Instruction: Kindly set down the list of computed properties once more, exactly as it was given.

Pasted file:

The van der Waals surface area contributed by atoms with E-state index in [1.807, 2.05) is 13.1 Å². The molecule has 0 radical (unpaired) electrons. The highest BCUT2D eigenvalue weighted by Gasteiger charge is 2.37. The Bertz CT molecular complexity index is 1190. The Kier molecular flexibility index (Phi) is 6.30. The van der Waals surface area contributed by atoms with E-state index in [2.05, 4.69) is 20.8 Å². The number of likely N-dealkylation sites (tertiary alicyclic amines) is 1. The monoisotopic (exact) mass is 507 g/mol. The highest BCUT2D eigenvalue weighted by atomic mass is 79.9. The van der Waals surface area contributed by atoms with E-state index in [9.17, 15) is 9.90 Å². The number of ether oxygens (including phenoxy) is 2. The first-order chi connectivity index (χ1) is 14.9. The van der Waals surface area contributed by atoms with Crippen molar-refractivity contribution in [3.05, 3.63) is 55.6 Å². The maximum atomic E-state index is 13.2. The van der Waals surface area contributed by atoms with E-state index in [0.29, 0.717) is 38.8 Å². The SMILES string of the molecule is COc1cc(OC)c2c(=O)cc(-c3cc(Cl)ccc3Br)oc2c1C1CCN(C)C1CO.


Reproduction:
The van der Waals surface area contributed by atoms with E-state index in [1.807, 2.05) is 13.1 Å². The molecule has 0 radical (unpaired) electrons. The highest BCUT2D eigenvalue weighted by Gasteiger charge is 2.37. The Bertz CT molecular complexity index is 1190. The Kier molecular flexibility index (Phi) is 6.30. The van der Waals surface area contributed by atoms with E-state index in [2.05, 4.69) is 20.8 Å². The number of likely N-dealkylation sites (tertiary alicyclic amines) is 1. The monoisotopic (exact) mass is 507 g/mol. The highest BCUT2D eigenvalue weighted by atomic mass is 79.9. The van der Waals surface area contributed by atoms with E-state index in [9.17, 15) is 9.90 Å². The number of ether oxygens (including phenoxy) is 2. The first-order chi connectivity index (χ1) is 14.9. The van der Waals surface area contributed by atoms with Crippen molar-refractivity contribution in [3.05, 3.63) is 55.6 Å². The maximum atomic E-state index is 13.2. The van der Waals surface area contributed by atoms with E-state index in [0.29, 0.717) is 38.8 Å². The SMILES string of the molecule is COc1cc(OC)c2c(=O)cc(-c3cc(Cl)ccc3Br)oc2c1C1CCN(C)C1CO.